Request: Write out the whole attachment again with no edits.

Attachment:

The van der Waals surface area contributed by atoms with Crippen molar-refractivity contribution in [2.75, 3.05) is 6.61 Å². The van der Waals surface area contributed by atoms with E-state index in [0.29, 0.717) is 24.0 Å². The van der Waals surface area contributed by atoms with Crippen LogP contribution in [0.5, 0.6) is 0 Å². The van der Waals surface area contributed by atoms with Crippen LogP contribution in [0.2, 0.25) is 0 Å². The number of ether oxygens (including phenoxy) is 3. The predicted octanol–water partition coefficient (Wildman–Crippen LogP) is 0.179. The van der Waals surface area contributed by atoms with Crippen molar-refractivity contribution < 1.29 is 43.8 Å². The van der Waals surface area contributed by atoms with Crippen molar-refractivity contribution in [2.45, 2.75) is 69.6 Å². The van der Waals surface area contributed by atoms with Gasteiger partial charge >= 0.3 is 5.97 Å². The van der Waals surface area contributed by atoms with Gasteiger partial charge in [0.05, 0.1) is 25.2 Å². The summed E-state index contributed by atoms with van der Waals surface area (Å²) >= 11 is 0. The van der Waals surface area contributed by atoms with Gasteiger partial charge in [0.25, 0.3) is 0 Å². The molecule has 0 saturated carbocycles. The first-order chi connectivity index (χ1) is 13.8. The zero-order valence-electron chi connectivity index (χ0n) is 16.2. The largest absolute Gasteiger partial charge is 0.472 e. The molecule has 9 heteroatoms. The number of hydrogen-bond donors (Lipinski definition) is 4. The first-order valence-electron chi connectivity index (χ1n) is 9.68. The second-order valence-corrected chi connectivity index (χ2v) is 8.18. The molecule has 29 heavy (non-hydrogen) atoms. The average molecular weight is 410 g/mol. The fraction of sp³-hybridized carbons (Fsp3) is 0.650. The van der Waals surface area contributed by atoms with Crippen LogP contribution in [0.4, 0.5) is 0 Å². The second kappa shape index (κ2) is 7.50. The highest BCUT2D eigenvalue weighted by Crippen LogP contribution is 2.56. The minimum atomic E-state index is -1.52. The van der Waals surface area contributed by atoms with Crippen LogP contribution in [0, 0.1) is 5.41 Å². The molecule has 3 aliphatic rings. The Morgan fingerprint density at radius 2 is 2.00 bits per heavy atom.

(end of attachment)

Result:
The van der Waals surface area contributed by atoms with Crippen molar-refractivity contribution in [2.75, 3.05) is 6.61 Å². The van der Waals surface area contributed by atoms with E-state index in [0.29, 0.717) is 24.0 Å². The van der Waals surface area contributed by atoms with Crippen LogP contribution in [0.5, 0.6) is 0 Å². The van der Waals surface area contributed by atoms with Crippen LogP contribution in [0.2, 0.25) is 0 Å². The number of ether oxygens (including phenoxy) is 3. The predicted octanol–water partition coefficient (Wildman–Crippen LogP) is 0.179. The van der Waals surface area contributed by atoms with Crippen molar-refractivity contribution < 1.29 is 43.8 Å². The van der Waals surface area contributed by atoms with Crippen molar-refractivity contribution in [2.45, 2.75) is 69.6 Å². The van der Waals surface area contributed by atoms with Gasteiger partial charge >= 0.3 is 5.97 Å². The van der Waals surface area contributed by atoms with Gasteiger partial charge in [0.05, 0.1) is 25.2 Å². The summed E-state index contributed by atoms with van der Waals surface area (Å²) >= 11 is 0. The van der Waals surface area contributed by atoms with Gasteiger partial charge in [0.25, 0.3) is 0 Å². The molecule has 0 saturated carbocycles. The first-order chi connectivity index (χ1) is 13.8. The zero-order valence-electron chi connectivity index (χ0n) is 16.2. The largest absolute Gasteiger partial charge is 0.472 e. The molecule has 9 heteroatoms. The number of hydrogen-bond donors (Lipinski definition) is 4. The first-order valence-electron chi connectivity index (χ1n) is 9.68. The second-order valence-corrected chi connectivity index (χ2v) is 8.18. The molecule has 29 heavy (non-hydrogen) atoms. The average molecular weight is 410 g/mol. The fraction of sp³-hybridized carbons (Fsp3) is 0.650. The van der Waals surface area contributed by atoms with Crippen LogP contribution in [0.4, 0.5) is 0 Å². The second kappa shape index (κ2) is 7.50. The highest BCUT2D eigenvalue weighted by Crippen LogP contribution is 2.56. The minimum atomic E-state index is -1.52. The van der Waals surface area contributed by atoms with Crippen LogP contribution in [0, 0.1) is 5.41 Å². The molecule has 3 aliphatic rings. The Morgan fingerprint density at radius 2 is 2.00 bits per heavy atom.